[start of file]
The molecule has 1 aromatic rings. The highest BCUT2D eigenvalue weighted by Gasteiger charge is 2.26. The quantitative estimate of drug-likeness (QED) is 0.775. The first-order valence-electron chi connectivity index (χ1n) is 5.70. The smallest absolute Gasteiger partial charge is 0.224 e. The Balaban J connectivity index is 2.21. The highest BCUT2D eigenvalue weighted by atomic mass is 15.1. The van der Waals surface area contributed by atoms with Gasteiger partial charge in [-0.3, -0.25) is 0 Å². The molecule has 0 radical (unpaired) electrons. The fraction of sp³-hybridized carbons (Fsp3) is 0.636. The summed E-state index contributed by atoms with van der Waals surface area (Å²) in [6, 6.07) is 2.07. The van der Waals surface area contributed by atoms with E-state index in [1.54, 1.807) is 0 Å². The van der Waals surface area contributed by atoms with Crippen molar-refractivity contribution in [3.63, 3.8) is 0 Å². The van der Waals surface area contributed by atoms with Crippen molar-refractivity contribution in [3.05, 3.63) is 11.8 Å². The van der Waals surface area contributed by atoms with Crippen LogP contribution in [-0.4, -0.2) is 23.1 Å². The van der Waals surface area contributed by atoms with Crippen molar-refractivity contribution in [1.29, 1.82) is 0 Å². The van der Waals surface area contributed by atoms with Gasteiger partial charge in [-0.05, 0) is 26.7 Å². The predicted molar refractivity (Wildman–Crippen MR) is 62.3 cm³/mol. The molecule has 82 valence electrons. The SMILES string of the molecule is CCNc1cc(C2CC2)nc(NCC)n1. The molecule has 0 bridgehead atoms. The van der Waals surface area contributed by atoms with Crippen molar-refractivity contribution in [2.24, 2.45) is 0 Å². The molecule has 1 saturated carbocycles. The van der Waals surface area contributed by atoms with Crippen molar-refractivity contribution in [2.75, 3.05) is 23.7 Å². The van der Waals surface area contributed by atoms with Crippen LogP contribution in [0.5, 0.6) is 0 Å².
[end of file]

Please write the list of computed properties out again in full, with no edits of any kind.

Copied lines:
The molecule has 1 aromatic rings. The highest BCUT2D eigenvalue weighted by Gasteiger charge is 2.26. The quantitative estimate of drug-likeness (QED) is 0.775. The first-order valence-electron chi connectivity index (χ1n) is 5.70. The smallest absolute Gasteiger partial charge is 0.224 e. The Balaban J connectivity index is 2.21. The highest BCUT2D eigenvalue weighted by atomic mass is 15.1. The van der Waals surface area contributed by atoms with Gasteiger partial charge in [-0.3, -0.25) is 0 Å². The molecule has 0 radical (unpaired) electrons. The fraction of sp³-hybridized carbons (Fsp3) is 0.636. The summed E-state index contributed by atoms with van der Waals surface area (Å²) in [6, 6.07) is 2.07. The van der Waals surface area contributed by atoms with E-state index in [1.54, 1.807) is 0 Å². The van der Waals surface area contributed by atoms with Crippen molar-refractivity contribution in [3.63, 3.8) is 0 Å². The van der Waals surface area contributed by atoms with Crippen molar-refractivity contribution in [3.05, 3.63) is 11.8 Å². The van der Waals surface area contributed by atoms with Crippen LogP contribution in [-0.4, -0.2) is 23.1 Å². The van der Waals surface area contributed by atoms with Crippen molar-refractivity contribution in [1.29, 1.82) is 0 Å². The van der Waals surface area contributed by atoms with Gasteiger partial charge in [-0.05, 0) is 26.7 Å². The predicted molar refractivity (Wildman–Crippen MR) is 62.3 cm³/mol. The molecule has 82 valence electrons. The SMILES string of the molecule is CCNc1cc(C2CC2)nc(NCC)n1. The molecule has 0 bridgehead atoms. The van der Waals surface area contributed by atoms with Crippen molar-refractivity contribution in [2.24, 2.45) is 0 Å². The molecule has 1 saturated carbocycles. The van der Waals surface area contributed by atoms with Crippen molar-refractivity contribution in [2.75, 3.05) is 23.7 Å². The van der Waals surface area contributed by atoms with Crippen LogP contribution in [0.5, 0.6) is 0 Å².